Top Five Proven Herbs for Containers

Top Five Proven Herbs for ContainersChefs and health professionals alike tout the benefits of fresh herbs. For most busy adults, creating a large container of mixed herbs is the easiest way to go. Container gardening allows consumers to conveniently keep their herbs in the kitchen or right outside the back door. If one environment proves to be too harsh, the container can easily be moved to a more suitable area of the home or yard. With so many herbs on the market, however, which ones will prove most useful and easiest to grow in a container environment?

1. Basil is one of the most prolific herbs. Its sweet taste adds rich flavor to foods and its pleasing scent can bring freshness to any porch or kitchen. Research has also shown basil to have anti-inflammatory and cardiovascular benefits. Eugenol, part of the volatile oils found in basil, blocks cyclooxygenase, an enzyme naturally found in the body that causes inflammation. Many over-the-counter medications, such as aspirin and acetaminophen, work by blocking the same enzyme. Basil also contains nutrients that contribute to a heart-healthy lifestyle, including vitamin A and beta-carotene.

2. Mint is a favorite among container gardeners. It’s easy to grow, spreads quickly, smells great and adds a distinct flavor to many dishes. Mint has been known to effectively treat indigestion, nausea and other digestive issues. Its scent activates saliva secretions, flooding the digestive tract with enzymes that facilitate digestion. Additionally, the aroma of mint has been used for centuries to treat headaches, coughs and respiratory disorders. The strong fumes help to open and soothe the nose, throat and lungs. Mint is a common ingredient in skin care products, as well. The herb works as an anti-septic, soothing skin and treating infection from insect bites.

3. Sage does well as a container herb when properly cared for. It’s important to cut it back to keep the stems from becoming too woody, producing less leaves. Sage’s sweet and savory flavor is a great addition to any poultry dish. It’s easy to dry for indoor storage or the dry leaves can be used to make decorative scented wreaths. Sage is also rich in anti-inflammatory and antioxidant properties. Increasing sage intake is recommended for people who suffer from rheumatoid arthritis, asthma or atherosclerosis. Additionally, a study published in Pharmacological Biochemical Behavior in June 2003 showed that sage improves brain function and is an effective memory enhancer.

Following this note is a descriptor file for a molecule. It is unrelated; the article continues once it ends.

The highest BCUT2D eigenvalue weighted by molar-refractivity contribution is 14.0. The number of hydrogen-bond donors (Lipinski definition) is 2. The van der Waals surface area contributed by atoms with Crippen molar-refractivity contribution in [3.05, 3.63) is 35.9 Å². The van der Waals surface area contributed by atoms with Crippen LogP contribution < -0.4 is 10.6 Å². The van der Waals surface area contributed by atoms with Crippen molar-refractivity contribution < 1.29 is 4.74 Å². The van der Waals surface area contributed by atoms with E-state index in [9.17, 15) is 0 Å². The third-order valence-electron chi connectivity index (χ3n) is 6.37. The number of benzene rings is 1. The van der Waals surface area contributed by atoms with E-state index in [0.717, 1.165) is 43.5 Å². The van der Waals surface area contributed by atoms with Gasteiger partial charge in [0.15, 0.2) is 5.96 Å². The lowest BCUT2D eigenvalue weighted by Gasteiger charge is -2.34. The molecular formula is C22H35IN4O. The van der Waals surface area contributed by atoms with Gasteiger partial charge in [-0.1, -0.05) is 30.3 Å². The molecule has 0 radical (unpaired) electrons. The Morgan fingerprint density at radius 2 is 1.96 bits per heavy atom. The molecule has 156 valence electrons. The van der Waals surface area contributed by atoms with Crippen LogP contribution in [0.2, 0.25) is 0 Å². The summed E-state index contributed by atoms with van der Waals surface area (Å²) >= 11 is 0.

4. Rosemary, a cousin of sage, is also a good choice for drying and storing. It’s hardy, rarely being affected by insects or too much sun. Its savory flavor makes mixed vegetables, as well as meats and fish, delicious. Like sage, rosemary is an anti-inflammatory herb and improves brain function. In addition, it’s been shown to improve the immune system, increase circulation and aid digestion. Since ancient times, people have used rosemary to treat ailments such as headache, anxiety and joint pain.

5. Thyme is an ideal, low-maintenance herb. It needs only minimal water and attention. It produces beautiful purple flowers and can grow into a shrub, becoming a welcomed addition to any landscape. The herb tastes great in meat rubs, soups or dips. Some cultures add it to cheeses and alcoholic beverages. Because thyme is part of the mint family, it shares some of the same medicinal properties, including anti-septic, antibacterial and antioxidant benefits. It is commonly used in cough drops because it acts as an expectorant, ideal for treating bronchitis and other respiratory infections. Additionally, oils made with thyme have been used to treat mouth and throat infections.

For centuries, many cultures have known about the medicinal properties of herbs. Reap the same benefits and add bold flavors to your food by planting a container of herbs.

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